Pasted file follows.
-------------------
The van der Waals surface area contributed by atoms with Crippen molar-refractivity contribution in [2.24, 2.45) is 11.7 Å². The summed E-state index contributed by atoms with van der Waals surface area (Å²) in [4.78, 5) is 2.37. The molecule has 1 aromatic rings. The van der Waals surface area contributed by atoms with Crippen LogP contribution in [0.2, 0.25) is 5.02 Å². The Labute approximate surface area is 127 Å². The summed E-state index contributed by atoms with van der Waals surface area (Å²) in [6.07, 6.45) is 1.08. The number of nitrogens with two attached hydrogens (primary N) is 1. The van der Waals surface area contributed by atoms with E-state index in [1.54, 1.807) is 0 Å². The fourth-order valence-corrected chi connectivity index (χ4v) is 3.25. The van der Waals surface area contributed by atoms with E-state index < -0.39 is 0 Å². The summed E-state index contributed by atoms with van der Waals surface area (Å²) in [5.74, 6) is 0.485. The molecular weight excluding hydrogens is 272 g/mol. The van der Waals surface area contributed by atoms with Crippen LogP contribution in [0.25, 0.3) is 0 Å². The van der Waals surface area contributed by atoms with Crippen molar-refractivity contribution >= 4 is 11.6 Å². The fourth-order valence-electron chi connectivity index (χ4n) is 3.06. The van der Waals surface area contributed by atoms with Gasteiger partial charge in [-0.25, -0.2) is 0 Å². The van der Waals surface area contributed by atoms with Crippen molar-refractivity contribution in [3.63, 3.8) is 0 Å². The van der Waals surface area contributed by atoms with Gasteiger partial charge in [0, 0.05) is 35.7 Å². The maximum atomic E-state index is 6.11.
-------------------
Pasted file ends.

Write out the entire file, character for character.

The van der Waals surface area contributed by atoms with Crippen molar-refractivity contribution in [2.24, 2.45) is 11.7 Å². The summed E-state index contributed by atoms with van der Waals surface area (Å²) in [4.78, 5) is 2.37. The molecule has 1 aromatic rings. The van der Waals surface area contributed by atoms with Crippen LogP contribution in [0.2, 0.25) is 5.02 Å². The Labute approximate surface area is 127 Å². The summed E-state index contributed by atoms with van der Waals surface area (Å²) in [6.07, 6.45) is 1.08. The number of nitrogens with two attached hydrogens (primary N) is 1. The van der Waals surface area contributed by atoms with E-state index in [1.54, 1.807) is 0 Å². The fourth-order valence-corrected chi connectivity index (χ4v) is 3.25. The van der Waals surface area contributed by atoms with E-state index < -0.39 is 0 Å². The summed E-state index contributed by atoms with van der Waals surface area (Å²) in [5.74, 6) is 0.485. The molecular weight excluding hydrogens is 272 g/mol. The van der Waals surface area contributed by atoms with Crippen LogP contribution in [0.25, 0.3) is 0 Å². The van der Waals surface area contributed by atoms with Crippen molar-refractivity contribution >= 4 is 11.6 Å². The fourth-order valence-electron chi connectivity index (χ4n) is 3.06. The van der Waals surface area contributed by atoms with Gasteiger partial charge in [-0.25, -0.2) is 0 Å². The van der Waals surface area contributed by atoms with Crippen molar-refractivity contribution in [3.63, 3.8) is 0 Å². The van der Waals surface area contributed by atoms with Gasteiger partial charge in [0, 0.05) is 35.7 Å². The maximum atomic E-state index is 6.11.